Within the first few hours, the Office of Emergency Services used the federal Wireless Emergency Alert system for the first time to warn residents of the dangerous fire on millions of enabled cellphones in the county.

The Sheriff’s Department and City of Oceanside issued evacuation notices using the County’s AlertSanDiego mass calling system. More than 44,000 households were notified. More than 1,300 of those were evacuated to American Red Cross shelters in El Cajon, Escondido, Oceanside or San Marcos, or the City of Carlsbad shelter.

Among the harrowing calls was a 90-year-old woman who needed help evacuating when her home caught fire. A responding CAL FIRE/San Diego County Fire crew and a Sheriff’s deputy were met by a locked iron gate which they had to remove. The fire engine raced up to the burning home and rescued the woman on the verge of collapse in her driveway and the deputy took her to safety. In another call, a CAL FIRE/San Diego County Fire engine, which had recently been upgraded to paramedic and Advanced Life Support capabilities, was requested to assist in treating one of the horse trainers who had suffered burns until he could be transported to a hospital.

The Del Mar Fairgrounds opened as a large animal shelter with more than 850 horses stabled there as a result. The Department of Animal Services evacuated 34 animals, assisted with 170 calls for help and cared for 263 animals that remained in the evacuated zone.

The public was informed through the SD Emergency app, the website, social media, and the local media. The County’s Spanish translation team provided Spanish updates and a Partner Relay Network linked to community partners to translate information in eight other languages.

Before the fire’s containment on Dec. 13, the County opened a Local Assistance Center for affected residents at the Vista Library to help with immediate needs and information about the recovery process. More than 269 households were served. The County’s Department of Environmental Health later helped residents remove 14,500 pounds of hazardous waste and debris.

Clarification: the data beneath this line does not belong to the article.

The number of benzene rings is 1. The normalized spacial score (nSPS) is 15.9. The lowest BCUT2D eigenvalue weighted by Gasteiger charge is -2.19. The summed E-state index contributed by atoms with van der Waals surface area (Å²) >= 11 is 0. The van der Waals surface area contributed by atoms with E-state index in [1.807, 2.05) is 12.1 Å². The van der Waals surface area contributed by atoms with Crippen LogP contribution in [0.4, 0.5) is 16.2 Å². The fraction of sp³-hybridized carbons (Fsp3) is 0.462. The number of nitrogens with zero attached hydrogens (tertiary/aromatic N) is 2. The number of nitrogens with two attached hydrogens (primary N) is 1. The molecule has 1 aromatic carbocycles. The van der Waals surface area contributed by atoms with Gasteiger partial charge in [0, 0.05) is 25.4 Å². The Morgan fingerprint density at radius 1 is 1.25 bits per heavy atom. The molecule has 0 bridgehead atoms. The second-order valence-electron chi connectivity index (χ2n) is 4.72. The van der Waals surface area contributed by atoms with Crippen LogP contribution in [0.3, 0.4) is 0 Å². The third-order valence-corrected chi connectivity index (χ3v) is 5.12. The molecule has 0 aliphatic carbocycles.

County recovery case managers continue to work with residents in the rebuilding process.

Among the recommended items for improvement:

  • Health and Human Services GIS staff join the Emergency Operations Center team in future incidents to help with a quick analysis of health-related services such as hospitals and skilled nursing facilities within the disaster zone
  • Identify additional large animal shelters for horses and livestock in the event that the Del Mar Fairgrounds has reached capacity or is unavailable due to a fair event
  • In response to activating the WEA system, it was recommended that the County use this system only when it’s the most appropriate tool as was the case in the Lilac Fire when emergency officials need to quickly alert as many people as possible in a disaster area. The County will also continue to advocate for federal lawmakers overseeing the WEA system to make improvements such as hyperlinks, maps and additional text characters for more informative alerts.
Yvette Urrea Moe is a communications specialist with the County of San Diego Communications Office. Contact